BPM Program Implementation – An Important Checklist for Success

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Since the emergence of Business Process Management (BPM), organisations adopting it have had a wide variety of experiences – some successful and others less so. Some would argue that because BPM is so amorphous that any project is considered to be analogous to ‘boiling the ocean’ and therefore the outcomes may vary from exceptionally successful to, in some cases, disastrous.

Typical challenges that often cause concerns during a BPM initiative include:

  • Focus on automation supersedes process excellence and continuous improvement
  • Complex transformation programs end up in failures, as the business scope is not prioritised and the program roadmap not defined in advance
  • Traditional Waterfall business requirements & process analysis phase takes  an average of 6 – 9 months  with no results to show in production for at least a year and as a result, business sponsors often get disillusioned with BPM
  • Lack of alignment between the investments across business strategy, process improvement and automation activities

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New Book – Microsoft Visio 2010 Business Process Diagramming and Validation

For those interested in Process Design and Implementation using Visio 2010, David Parker’s new book Microsoft Visio 2010 Business Process Diagramming and Validation explains Visio diagram validation, the APIs behind it, and shows how to to build tools to make it all much easier!

The target audience for this book is the .Net developer community, Office users and technical folks but may still be of interest to those who wish to understand the depth and breadth of  features available in the new version of Visio.

As to be expected, the book is tutorial in structure and many demonstrations for creating Validation Rules, writing ShapeSheet formulae etc. The example code for these are all included and therefore is great for those who ‘learn by doing’ making the practical and immediately deployable examples very useful.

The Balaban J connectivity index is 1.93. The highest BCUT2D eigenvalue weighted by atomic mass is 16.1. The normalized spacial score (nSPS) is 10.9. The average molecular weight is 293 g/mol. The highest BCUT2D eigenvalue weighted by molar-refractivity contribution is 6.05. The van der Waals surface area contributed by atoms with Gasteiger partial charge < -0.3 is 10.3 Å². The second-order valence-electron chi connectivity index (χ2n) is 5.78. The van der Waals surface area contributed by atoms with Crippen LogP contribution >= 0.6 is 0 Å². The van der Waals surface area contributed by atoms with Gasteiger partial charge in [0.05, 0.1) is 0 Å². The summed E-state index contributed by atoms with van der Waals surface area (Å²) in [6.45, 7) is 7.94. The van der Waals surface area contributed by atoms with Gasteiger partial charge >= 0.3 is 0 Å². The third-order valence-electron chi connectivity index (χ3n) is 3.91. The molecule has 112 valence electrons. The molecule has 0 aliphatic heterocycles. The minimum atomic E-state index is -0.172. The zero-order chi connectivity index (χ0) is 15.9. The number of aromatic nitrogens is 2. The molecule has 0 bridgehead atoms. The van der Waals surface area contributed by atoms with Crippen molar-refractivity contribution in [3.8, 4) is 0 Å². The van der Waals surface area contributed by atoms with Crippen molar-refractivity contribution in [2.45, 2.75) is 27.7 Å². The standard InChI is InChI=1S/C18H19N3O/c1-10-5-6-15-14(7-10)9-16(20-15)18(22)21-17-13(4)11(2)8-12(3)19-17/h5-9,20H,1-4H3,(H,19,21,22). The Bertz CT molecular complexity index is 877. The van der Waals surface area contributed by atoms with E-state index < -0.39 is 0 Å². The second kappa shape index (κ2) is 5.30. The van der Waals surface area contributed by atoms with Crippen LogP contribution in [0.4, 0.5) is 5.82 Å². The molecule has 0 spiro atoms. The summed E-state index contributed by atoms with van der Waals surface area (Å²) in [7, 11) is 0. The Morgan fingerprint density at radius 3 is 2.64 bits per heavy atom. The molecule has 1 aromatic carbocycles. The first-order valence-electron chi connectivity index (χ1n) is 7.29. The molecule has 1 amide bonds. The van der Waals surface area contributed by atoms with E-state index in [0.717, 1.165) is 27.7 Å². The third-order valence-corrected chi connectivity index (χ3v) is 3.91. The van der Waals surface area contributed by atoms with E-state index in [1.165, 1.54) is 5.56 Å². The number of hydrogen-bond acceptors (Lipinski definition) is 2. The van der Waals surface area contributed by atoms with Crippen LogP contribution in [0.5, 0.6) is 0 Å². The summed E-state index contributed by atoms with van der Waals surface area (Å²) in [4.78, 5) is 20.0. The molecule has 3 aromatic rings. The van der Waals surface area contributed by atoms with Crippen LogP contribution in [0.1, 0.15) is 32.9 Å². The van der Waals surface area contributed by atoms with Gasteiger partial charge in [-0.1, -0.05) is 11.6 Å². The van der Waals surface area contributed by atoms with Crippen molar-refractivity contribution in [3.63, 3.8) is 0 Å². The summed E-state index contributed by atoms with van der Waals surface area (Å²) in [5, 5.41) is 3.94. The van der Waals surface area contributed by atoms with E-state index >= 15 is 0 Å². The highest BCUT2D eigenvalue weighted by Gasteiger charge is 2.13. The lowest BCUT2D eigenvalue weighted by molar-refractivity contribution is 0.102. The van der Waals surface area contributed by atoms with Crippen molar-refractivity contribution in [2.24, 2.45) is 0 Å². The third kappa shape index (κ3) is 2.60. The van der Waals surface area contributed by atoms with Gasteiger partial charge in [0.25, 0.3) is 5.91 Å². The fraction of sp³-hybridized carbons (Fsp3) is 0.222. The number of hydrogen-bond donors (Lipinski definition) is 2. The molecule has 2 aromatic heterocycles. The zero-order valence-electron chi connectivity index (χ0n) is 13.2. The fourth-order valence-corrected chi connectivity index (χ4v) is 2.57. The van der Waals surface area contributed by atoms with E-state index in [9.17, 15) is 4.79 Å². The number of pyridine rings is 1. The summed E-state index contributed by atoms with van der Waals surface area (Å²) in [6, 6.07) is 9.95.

• Download a free copy of Chapter 2 – Understanding the Microsoft Visio Object Model
  • Watch Visio 2010 Video

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BPM Centre of Excellence – Strategic & Tactical Value Explained

Foreword: Having recently completed the design and implementation of an operational BPM Competency Centre for a Global Insurance company, I thought I would share a bit of my recent experience on the subject. The Competency Centre initiative formed part of the extremely ambitious IT and Business Transformation programme that is fundamental in redefining the organisation and laying the foundation for its expansion strategy across Europe.

Over the decades, the search for IT and/or Business ‘Excellence’ has led to a concept that is often misunderstood and can be very amorphous in definition and execution – Business/IT Transformation.

A term also commonly used in the same context is that of a Centre of Excellence or ‘CoE’ aka ‘Competency Centre.’  In this post, I will not attempt to redefine either, but rather explain a bit more about how the various constituent parts of a CoE can support Transformation projects and more specifically Business Process Management (BPM) initiatives.

The purpose of a CoE is to act as a nucleus for promoting and managing the collaboration of people, processes and technologies around key organisational objectives by ensuring the application of best practices, education and training, support services and technology awareness.

In most organisations, this is an extremely complex challenge, especially if the level of organisational maturity is low and their existing operational model is disjointed. That said, more mature and integrated organisations find the exigency and necessary focus for adopting a CoE a challenge.

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How to ‘SCRUM’ – Approaches to Itterative BPM Agility

I have worked with various organisations to implement BPM solutions at both Enterprise and Departmental levels. A common challenge that I often come across is that both Business and IT don’t always understand how to apply itterative development approaches to support a BPM implementation.

As practitioners, I find we tend to take these types of approaches for granted but customers often need some education, especially if they have not used anything but Waterfall. The most common issue I find with Waterfall is that it instills a mind set of “Big Bang” project/solution delivery i.e. ‘know it all the build it and finally test it all’.